UPDATE #2: Nintendo has responded to Eurogamer regarding its Japanese arm's decision to not allow indies to self-publish and blamed the decision on the company's Japanese licensing department.
But Nintendo did not explain why the department had made this decision.
"The policy in question is the decision of Nintendo's department responsible for licensing activities in each region," a company spokesperson confirmed. "The licensing department of Nintendo Co., Ltd is currently not accepting subject applications from individuals in Japan."
UPDATE: I reached out to Japanese indie game expo BitSummit's director James Mielke to hear his thoughts on the matter. His reply is as follows:
"I wouldn't read too much into it. It's not to say Nintendo won't eventually open things up. When you've got franchises like Mario and Zelda, you have to maintain a certain quality control. But you'll note in that leaked document that it says 'developers located in Japan at this time.' Nintendo may simply still be tailoring their approach or legalese to Japanese indie developers. But I do hope they have something in store, because indie development is the water that fills a game library's riverbank. You can be a giant rock sitting right in the center of it all, but that water will flow right around you down other channels if you don't open yourself up to it."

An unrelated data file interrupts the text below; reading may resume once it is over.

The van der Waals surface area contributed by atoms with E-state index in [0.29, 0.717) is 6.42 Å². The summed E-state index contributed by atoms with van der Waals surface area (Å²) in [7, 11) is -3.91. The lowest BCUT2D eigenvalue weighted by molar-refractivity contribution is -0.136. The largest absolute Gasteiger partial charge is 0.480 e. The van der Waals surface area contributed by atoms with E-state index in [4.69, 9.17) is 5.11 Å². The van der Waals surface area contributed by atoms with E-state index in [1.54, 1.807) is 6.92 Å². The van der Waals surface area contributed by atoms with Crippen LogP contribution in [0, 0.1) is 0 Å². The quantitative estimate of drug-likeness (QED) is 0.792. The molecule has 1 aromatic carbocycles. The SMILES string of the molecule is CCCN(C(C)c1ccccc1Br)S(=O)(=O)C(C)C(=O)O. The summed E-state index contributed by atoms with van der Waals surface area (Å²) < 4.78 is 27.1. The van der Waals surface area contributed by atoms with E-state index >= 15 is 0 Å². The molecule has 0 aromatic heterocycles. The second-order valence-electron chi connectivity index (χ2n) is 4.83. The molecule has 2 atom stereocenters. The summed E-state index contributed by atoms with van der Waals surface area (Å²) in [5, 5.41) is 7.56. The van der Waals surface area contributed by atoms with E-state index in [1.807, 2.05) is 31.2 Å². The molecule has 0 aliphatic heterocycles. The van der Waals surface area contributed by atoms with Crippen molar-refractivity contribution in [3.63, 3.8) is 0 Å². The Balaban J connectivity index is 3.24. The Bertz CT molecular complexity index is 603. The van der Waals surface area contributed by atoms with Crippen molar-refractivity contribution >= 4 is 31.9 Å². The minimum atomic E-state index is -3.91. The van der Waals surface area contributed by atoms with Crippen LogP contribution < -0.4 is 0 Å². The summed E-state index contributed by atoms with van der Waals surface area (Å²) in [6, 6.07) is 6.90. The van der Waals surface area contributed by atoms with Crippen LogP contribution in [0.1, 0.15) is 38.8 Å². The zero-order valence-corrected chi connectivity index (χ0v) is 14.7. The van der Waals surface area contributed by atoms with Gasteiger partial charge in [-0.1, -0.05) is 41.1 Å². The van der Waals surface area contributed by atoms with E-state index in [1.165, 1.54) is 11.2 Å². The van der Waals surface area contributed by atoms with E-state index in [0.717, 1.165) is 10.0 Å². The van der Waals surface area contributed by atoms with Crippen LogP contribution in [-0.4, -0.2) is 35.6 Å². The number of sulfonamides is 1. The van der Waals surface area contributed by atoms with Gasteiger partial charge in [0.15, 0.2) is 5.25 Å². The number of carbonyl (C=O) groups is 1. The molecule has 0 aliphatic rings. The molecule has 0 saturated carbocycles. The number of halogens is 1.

Original Story: Nintendo has recently opened its door to indies and allowed for self-publishing, yet for whatever reason the hardware manufacturer isn't currently accepting submissions from Japanese indie developers.
This recent tidbit was discovered in the fine print of a GDC survey for potential Wii U developers where it noted, "We are not accepting applications from developers located in Japan at this time." (Thanks, Kotaku!)
This may seem bats*** insane given that elsewhere Nintendo is not only allowing self-publishing, but waiving the usual licensing fees associated with publishing a game developed on Unity. Furthermore, Japan has been the home of some of the best indie games over the last several years with such daring hits as Cave Story, La-Mulana, and Tokyo Jungle.
Kotaku noted that a month after applying to become a registered Wii U dev Studio Rice Cake was sent an e-mail from Nintendo in the spring stating that it was difficult to support indies in Japan. "Seeing 'No Japs' written on an international-looking website is such a terrible sight that it makes me weep," tweeted a developer from the studio.
I've reached out to Nintendo to explain its policy with Japanese indies and I'll update as I hear back.
For more info on the Japanese indie scene, EG-contributor Daniel Robson took a look at the Kyoto-based BitSummit indie festival this spring.